Federalism-And the Intergovernmental Partnership-Matter
Borut, Donald J., Nation's Cities Weekly
I barely stayed awake in my graduate seminar in federalism trying to understand and appreciate the importance of the passionate differences advocated by the founding fathers while drafting the Constitution. Today, I am all too aware of the significance of our system of federalism, as I witness and work to prevent the unraveling of the intergovernmental system
In our country, political leaders of all stripes profess a belief that the government closest to the people should be given priority on decisions that are local in nature and decisions that have a national or collective consequence are the domain of the federal government.
This is a basic concept that is widely distorted in today's political environment. The use of eminent domain--a proroundly local issue--draws the attention of scores of members of Congress who rush to ride the tsunami of fear and pass federal legislation preempting local autonomy. Comprehensive immigration reform, an issue clearly requiring federal action, so far has been too difficult for those in Washington to address, leaving it to individual communities to struggle with the consequences of congressional inaction.
Local elected officials must confront the challenges in their communities without regard to the breakdown of our intergovernmental system. Collectively, local elected officials work to oppose unfunded federal mandates and federal preemption of local authority as a defensive measure at the same time pressing the federal government to address critical national issues including transportation, health care and immigration, which directly impact municipal governments.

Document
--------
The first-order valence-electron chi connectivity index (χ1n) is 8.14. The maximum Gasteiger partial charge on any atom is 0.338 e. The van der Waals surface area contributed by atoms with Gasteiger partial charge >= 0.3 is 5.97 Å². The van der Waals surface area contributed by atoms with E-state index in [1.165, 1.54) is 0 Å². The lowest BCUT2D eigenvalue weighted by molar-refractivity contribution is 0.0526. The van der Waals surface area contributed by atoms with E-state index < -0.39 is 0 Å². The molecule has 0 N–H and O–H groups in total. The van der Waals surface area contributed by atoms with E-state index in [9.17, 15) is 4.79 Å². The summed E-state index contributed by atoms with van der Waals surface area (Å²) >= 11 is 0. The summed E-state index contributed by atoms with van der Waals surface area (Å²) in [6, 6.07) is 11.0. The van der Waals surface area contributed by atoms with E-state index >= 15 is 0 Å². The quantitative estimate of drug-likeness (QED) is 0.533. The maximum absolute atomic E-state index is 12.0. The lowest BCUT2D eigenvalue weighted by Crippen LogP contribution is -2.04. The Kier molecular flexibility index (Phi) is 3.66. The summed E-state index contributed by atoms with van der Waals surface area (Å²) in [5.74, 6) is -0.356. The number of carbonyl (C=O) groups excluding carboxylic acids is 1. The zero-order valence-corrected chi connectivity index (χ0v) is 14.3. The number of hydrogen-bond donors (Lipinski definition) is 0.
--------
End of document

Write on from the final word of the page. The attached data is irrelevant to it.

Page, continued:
There has been a clear decline of fiscal federalism. Since the late 1970s the federal government's share of city budgets has declined from about 15 percent to 5 percent and NLC's annual survey of city finance officers shows that the federal share of city revenues is more like 2-3 percent today. On sheer revenues alone, the federal government isn't as relevant as it once was to the daily operations of cities.
At the same time there has been a rise of regulatory or "coercive federalism" through regulations, mandates and preemptions. From 1945-1995, the number of federal mandates on state and local governments increased from less than 10 to more than 100. Even after the adoption of legislation to control federal unfunded mandates the number continues to rise. Recently, when California took the lead on behalf of a number of states to set higher standards to regulate motor vehicles' greenhouse gas emissions, the federal Environmental Protection Agency blocked the effort. …